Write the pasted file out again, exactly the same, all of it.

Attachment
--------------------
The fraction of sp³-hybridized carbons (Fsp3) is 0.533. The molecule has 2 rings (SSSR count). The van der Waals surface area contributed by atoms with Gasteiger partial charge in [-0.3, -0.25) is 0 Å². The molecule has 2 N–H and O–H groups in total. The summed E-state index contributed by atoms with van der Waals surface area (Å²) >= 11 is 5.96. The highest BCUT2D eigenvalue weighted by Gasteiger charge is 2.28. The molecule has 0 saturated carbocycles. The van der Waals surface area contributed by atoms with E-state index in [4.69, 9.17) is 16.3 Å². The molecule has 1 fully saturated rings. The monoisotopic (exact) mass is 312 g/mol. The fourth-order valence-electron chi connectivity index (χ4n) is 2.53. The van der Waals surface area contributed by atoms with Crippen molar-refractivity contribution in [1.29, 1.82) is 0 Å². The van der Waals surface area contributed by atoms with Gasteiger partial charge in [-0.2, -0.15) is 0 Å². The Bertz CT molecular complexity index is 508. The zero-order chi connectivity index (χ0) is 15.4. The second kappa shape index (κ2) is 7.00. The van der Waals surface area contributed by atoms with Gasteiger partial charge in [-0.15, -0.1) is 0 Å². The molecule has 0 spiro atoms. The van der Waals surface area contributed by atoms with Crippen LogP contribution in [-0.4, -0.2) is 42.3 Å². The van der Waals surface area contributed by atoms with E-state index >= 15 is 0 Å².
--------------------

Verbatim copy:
The fraction of sp³-hybridized carbons (Fsp3) is 0.533. The molecule has 2 rings (SSSR count). The van der Waals surface area contributed by atoms with Gasteiger partial charge in [-0.3, -0.25) is 0 Å². The molecule has 2 N–H and O–H groups in total. The summed E-state index contributed by atoms with van der Waals surface area (Å²) >= 11 is 5.96. The highest BCUT2D eigenvalue weighted by Gasteiger charge is 2.28. The molecule has 0 saturated carbocycles. The van der Waals surface area contributed by atoms with E-state index in [4.69, 9.17) is 16.3 Å². The molecule has 1 fully saturated rings. The monoisotopic (exact) mass is 312 g/mol. The fourth-order valence-electron chi connectivity index (χ4n) is 2.53. The van der Waals surface area contributed by atoms with Crippen molar-refractivity contribution in [1.29, 1.82) is 0 Å². The van der Waals surface area contributed by atoms with Gasteiger partial charge in [-0.2, -0.15) is 0 Å². The Bertz CT molecular complexity index is 508. The zero-order chi connectivity index (χ0) is 15.4. The second kappa shape index (κ2) is 7.00. The van der Waals surface area contributed by atoms with Gasteiger partial charge in [-0.15, -0.1) is 0 Å². The molecule has 0 spiro atoms. The van der Waals surface area contributed by atoms with Crippen LogP contribution in [-0.4, -0.2) is 42.3 Å². The van der Waals surface area contributed by atoms with E-state index >= 15 is 0 Å².